I was chatting with Hobo and Sthenno last night about our teenage years and there was lot of talk about missed opportunities. I had a extremely prickly stick up my ass when I was a teenager and had all kinds of ideas about not having sex, drinking or doing drugs and was convinced that it gave me the moral high ground. This, in retrospect, is a laughable worldview and I do wish I had managed to get over it an awful lot sooner. I am sure I would have had an easier time in university, particularly when it comes to relationships, had I gone out there and tried some of the world before pronouncing it unpalatable.
It is traditional for parents to tell their children not to do things. Don't drink, don't do drugs, don't have sex, and don't dress in those ratty/slutty/gangster style clothes! Teenagers, predictably, ignore these warnings and rush out to do all those things that their parents tell them not to do. I have long suspected that this is going to be a bit of a tricky spot for Elli because I don't intend to tell her to avoid any of those things. I will probably tell her to avoid fancy clothes and demanding careers and encourage disobeying the rules, eschewing clothes and experimenting with both drugs and sex; she will most likely rebel by becoming religious, taking various purity vows and becoming a lawyer.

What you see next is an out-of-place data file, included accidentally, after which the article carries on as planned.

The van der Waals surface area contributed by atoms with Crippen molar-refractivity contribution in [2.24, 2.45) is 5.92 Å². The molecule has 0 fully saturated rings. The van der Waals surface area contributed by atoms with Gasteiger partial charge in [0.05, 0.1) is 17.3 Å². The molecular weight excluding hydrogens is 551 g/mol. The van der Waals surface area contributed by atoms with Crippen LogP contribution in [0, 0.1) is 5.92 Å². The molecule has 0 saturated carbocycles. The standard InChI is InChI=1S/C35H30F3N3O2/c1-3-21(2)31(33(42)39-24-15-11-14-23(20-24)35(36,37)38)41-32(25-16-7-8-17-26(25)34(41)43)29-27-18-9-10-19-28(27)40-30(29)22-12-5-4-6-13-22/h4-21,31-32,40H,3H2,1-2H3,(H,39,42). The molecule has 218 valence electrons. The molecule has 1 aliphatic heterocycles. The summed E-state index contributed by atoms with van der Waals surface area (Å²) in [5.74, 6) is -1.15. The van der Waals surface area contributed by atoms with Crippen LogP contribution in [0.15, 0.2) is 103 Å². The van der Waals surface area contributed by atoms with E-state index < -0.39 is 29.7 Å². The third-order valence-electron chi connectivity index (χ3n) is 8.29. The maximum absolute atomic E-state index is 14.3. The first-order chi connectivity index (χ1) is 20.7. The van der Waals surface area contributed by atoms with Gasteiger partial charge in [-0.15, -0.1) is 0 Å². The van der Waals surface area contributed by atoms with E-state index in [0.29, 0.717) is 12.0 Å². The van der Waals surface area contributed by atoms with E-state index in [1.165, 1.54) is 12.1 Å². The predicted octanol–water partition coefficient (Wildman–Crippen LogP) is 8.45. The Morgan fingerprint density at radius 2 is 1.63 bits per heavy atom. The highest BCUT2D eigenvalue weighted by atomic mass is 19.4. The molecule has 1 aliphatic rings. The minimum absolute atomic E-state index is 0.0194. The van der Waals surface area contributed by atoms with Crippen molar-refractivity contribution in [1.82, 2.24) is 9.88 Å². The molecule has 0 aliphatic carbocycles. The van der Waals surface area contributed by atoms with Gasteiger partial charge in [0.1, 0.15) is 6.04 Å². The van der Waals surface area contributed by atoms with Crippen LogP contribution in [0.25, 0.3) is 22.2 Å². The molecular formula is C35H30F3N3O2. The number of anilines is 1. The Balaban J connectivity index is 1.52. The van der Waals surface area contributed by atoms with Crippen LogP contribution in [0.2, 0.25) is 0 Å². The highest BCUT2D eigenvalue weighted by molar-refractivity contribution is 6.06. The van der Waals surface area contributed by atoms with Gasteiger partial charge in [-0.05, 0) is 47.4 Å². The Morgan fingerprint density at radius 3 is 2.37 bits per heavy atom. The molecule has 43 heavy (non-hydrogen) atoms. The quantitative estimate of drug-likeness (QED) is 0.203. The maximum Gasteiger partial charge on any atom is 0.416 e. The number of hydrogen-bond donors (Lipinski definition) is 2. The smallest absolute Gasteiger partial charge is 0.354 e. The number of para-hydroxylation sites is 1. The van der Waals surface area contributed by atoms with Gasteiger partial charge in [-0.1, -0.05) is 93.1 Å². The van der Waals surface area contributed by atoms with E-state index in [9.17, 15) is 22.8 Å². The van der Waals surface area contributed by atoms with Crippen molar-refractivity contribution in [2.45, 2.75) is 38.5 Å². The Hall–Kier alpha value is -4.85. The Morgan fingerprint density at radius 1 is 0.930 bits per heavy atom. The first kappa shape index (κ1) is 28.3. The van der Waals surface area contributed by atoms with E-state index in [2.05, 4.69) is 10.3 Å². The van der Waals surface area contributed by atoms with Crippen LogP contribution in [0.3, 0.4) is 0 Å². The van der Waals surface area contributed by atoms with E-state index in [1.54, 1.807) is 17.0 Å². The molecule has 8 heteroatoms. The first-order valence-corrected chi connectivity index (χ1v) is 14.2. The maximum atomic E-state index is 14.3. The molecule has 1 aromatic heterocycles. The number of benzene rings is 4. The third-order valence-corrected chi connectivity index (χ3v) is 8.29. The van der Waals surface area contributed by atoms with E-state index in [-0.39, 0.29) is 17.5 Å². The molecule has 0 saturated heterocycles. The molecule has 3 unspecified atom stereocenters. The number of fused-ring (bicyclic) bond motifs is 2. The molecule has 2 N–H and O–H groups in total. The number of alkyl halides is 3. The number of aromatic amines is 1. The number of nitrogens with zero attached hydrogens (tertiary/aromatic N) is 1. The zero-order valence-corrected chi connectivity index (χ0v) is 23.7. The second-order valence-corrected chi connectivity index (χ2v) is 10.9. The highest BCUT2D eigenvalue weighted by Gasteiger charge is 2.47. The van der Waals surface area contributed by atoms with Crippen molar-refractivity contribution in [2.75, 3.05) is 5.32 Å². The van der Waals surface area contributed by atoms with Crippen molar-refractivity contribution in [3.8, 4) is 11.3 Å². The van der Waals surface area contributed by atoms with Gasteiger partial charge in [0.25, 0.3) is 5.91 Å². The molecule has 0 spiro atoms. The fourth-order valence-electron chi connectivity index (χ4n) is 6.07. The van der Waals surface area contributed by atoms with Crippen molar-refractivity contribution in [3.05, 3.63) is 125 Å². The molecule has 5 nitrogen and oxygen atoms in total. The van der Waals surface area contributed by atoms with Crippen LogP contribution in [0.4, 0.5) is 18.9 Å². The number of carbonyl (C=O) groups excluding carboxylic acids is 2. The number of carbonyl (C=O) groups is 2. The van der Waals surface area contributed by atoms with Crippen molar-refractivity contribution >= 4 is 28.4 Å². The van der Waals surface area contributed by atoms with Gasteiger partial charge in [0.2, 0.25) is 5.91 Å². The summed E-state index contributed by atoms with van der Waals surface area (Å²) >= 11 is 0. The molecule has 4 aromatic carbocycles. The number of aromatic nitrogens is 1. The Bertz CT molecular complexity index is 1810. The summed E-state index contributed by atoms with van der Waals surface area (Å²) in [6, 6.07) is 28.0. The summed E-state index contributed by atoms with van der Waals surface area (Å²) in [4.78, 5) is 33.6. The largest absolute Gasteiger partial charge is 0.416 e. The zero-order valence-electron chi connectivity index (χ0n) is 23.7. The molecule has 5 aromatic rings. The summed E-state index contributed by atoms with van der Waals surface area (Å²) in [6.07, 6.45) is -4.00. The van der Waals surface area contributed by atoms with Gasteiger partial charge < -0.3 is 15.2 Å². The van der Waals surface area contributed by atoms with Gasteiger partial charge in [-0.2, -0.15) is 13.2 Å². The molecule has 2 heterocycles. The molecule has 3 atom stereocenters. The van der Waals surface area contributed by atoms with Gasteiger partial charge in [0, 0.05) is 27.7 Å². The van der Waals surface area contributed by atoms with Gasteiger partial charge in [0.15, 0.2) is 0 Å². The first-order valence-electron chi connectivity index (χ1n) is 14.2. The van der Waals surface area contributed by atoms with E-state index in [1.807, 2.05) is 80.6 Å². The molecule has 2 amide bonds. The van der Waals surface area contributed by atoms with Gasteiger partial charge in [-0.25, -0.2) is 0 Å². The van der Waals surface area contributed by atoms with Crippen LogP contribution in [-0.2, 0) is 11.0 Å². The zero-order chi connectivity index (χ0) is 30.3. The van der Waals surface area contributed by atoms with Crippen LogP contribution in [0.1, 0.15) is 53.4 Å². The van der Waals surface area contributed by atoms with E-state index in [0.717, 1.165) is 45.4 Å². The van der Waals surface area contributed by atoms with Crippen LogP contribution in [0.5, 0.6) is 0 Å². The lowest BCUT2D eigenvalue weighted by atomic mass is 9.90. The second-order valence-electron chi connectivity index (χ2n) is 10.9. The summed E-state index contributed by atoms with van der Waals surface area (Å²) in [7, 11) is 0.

When parents think about their younger years and the wild things they did they often make the error of forgetting that learning must include mistakes. Telling your children to not make the mistakes you did is futile because you would also be telling them to not learn the things you learned. People, it must be noted, don't learn by being lectured at but rather by wading in and getting their hands (and other parts) dirty. Mistakes and risk taking are neither futile nor a waste; they are an essential part in learning. To learn what sort of relationships are bad people must experience bad relationships. To learn how much alcohol is too much alcohol people must drink too much alcohol! To deny our children the chance to do foolish things is to deny them the wisdom that comes from experience.
To be sure there are some mistakes that are too dangerous. Getting yourself addicted, diseased or pregnant can have extreme serious long term consequences and we have a responsibility to protect our children from mistakes like these. We can't do that by denying the existence of adult joys and vices however; the only sensible defence is to teach them about risks and protection and to set a good example. That example must include acknowledgement that adults have sex, do drugs, and take risks. "Do as I say and not as I do" isn't going to cut it.